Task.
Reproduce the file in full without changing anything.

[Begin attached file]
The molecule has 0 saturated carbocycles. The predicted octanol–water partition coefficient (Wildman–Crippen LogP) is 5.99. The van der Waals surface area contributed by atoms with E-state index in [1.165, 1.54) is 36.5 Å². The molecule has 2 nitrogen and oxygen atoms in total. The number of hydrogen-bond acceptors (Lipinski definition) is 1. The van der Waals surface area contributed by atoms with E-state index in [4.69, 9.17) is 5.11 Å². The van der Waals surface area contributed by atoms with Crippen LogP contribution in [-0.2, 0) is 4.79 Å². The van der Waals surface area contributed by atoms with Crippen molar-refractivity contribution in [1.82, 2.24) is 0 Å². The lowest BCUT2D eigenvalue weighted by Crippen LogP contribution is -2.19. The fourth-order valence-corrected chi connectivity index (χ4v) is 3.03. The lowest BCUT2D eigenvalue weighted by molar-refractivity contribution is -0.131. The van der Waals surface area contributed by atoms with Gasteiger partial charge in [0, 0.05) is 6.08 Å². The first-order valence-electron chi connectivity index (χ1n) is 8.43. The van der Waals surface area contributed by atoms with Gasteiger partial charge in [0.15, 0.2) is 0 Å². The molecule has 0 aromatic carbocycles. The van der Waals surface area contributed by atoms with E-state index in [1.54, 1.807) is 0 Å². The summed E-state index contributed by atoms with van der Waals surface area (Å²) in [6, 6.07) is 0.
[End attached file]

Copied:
The molecule has 0 saturated carbocycles. The predicted octanol–water partition coefficient (Wildman–Crippen LogP) is 5.99. The van der Waals surface area contributed by atoms with E-state index in [1.165, 1.54) is 36.5 Å². The molecule has 2 nitrogen and oxygen atoms in total. The number of hydrogen-bond acceptors (Lipinski definition) is 1. The van der Waals surface area contributed by atoms with E-state index in [4.69, 9.17) is 5.11 Å². The van der Waals surface area contributed by atoms with Crippen LogP contribution in [-0.2, 0) is 4.79 Å². The van der Waals surface area contributed by atoms with Crippen molar-refractivity contribution in [1.82, 2.24) is 0 Å². The lowest BCUT2D eigenvalue weighted by Crippen LogP contribution is -2.19. The fourth-order valence-corrected chi connectivity index (χ4v) is 3.03. The lowest BCUT2D eigenvalue weighted by molar-refractivity contribution is -0.131. The van der Waals surface area contributed by atoms with Gasteiger partial charge in [0, 0.05) is 6.08 Å². The first-order valence-electron chi connectivity index (χ1n) is 8.43. The van der Waals surface area contributed by atoms with Gasteiger partial charge in [0.15, 0.2) is 0 Å². The molecule has 0 aromatic carbocycles. The van der Waals surface area contributed by atoms with E-state index in [1.54, 1.807) is 0 Å². The summed E-state index contributed by atoms with van der Waals surface area (Å²) in [6, 6.07) is 0.